We’ve been working on cloud based suite of technology that we hope will let people work with huge data sets in a way that’s user friendly but powerful.
For a while now, we’ve been thinking about how we tackle the problem of “too-big-data”. The Met Office data archive is many tens of Petabytes and it’s growing ever faster as our computers get more powerful. Our current data analysis techniques can’t keep up with these data volumes. We need to think about analysis in a fundamentally different way so we can continue to find the useful information in data. We aren’t alone in this: “big-data” has become central to lots of industries, from health care to engineering and commerce.
Over the last couple of weeks, Jacob, I and the rest of the Lab dived into Infrastructure as Code, tonnes of Docker, Jupyter, Dask and more to see what we could come up with.
What’s wrong with the status quo?
In the past, computer chip manufacturers seemed to be able to make ever faster processors, meaning computers could do their sums faster, and we could generate and analyse more and more data.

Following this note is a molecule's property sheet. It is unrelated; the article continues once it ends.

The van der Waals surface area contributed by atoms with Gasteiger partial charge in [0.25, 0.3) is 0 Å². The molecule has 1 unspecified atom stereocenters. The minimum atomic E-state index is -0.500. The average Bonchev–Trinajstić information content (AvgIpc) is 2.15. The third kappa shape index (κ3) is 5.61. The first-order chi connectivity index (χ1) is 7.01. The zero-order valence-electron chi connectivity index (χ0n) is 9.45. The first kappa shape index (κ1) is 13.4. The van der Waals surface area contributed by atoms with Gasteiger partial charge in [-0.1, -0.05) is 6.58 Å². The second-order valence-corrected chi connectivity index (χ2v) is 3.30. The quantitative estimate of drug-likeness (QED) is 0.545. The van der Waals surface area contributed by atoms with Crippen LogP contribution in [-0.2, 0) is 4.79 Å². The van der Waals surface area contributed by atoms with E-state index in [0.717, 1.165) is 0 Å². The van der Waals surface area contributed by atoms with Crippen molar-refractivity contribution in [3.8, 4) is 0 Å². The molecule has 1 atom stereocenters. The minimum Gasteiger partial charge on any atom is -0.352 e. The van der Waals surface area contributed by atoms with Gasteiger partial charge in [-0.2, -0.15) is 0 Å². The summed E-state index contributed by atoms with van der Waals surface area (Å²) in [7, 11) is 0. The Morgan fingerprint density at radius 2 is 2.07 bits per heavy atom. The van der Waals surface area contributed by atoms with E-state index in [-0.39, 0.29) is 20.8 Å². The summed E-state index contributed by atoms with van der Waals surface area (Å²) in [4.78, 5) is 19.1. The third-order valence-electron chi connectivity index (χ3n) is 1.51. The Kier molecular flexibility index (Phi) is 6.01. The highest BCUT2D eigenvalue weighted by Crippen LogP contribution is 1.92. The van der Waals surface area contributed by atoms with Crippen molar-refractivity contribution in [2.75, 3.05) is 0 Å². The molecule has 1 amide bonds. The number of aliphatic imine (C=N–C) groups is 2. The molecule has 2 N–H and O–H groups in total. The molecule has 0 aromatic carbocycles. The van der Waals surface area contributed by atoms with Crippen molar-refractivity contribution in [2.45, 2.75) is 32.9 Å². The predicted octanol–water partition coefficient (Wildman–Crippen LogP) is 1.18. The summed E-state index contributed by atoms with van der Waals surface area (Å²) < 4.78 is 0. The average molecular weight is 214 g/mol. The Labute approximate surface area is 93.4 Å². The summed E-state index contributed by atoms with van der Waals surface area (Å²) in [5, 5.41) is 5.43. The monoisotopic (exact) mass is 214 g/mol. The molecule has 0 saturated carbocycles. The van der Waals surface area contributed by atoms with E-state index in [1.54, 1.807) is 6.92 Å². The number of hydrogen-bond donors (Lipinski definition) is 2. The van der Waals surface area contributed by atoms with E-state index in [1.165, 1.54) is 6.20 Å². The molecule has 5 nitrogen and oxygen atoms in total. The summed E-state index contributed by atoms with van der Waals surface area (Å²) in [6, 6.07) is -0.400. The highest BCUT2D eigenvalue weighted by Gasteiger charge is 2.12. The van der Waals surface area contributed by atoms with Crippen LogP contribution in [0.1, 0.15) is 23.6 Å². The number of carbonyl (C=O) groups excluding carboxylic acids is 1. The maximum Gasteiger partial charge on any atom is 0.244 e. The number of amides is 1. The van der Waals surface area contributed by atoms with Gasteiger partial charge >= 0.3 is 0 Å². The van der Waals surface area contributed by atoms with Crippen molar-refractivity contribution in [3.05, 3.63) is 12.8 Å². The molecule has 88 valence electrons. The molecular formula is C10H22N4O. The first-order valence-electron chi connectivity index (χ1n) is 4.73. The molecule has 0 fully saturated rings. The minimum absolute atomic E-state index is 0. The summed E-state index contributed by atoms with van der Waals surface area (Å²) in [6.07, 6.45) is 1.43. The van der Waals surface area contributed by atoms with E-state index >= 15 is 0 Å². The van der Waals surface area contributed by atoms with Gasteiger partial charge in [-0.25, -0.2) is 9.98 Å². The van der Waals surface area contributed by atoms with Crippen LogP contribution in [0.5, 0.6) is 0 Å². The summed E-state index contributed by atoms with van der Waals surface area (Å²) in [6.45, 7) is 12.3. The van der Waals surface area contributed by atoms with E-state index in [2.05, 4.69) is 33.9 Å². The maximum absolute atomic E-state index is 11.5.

We’re making a lot of data
At the Met Office, we have been using supercomputers to generate data such as our weather forecasts since the 1950s. Supercomputers are super because they comprise lots of different mini computers (or nodes). This allows us to divide jobs up into lots of chunks, send each chunk to one node, and do them all at the same time - a technique known as parallelisation. But currently we only use supercomputers to generate data, and not to analyse it.
Traditionally processor speed has been fast enough to let us analyse this data efficiently on a single chip (usually the analyst’s desktop computer). However, the relative power of the supercomputer, and therefore the data volume generated, has grown faster than these chip speeds. A few years ago, data analysis became compute bound, meaning desktop processors weren’t fast enough to analyse this data anymore.
Additionally, chip manufacturers have announced that we can’t expect chip speeds to increase in the future - we can’t just rely on ever faster chips to cope with these increasing data volumes.
Parallel processing to the rescue?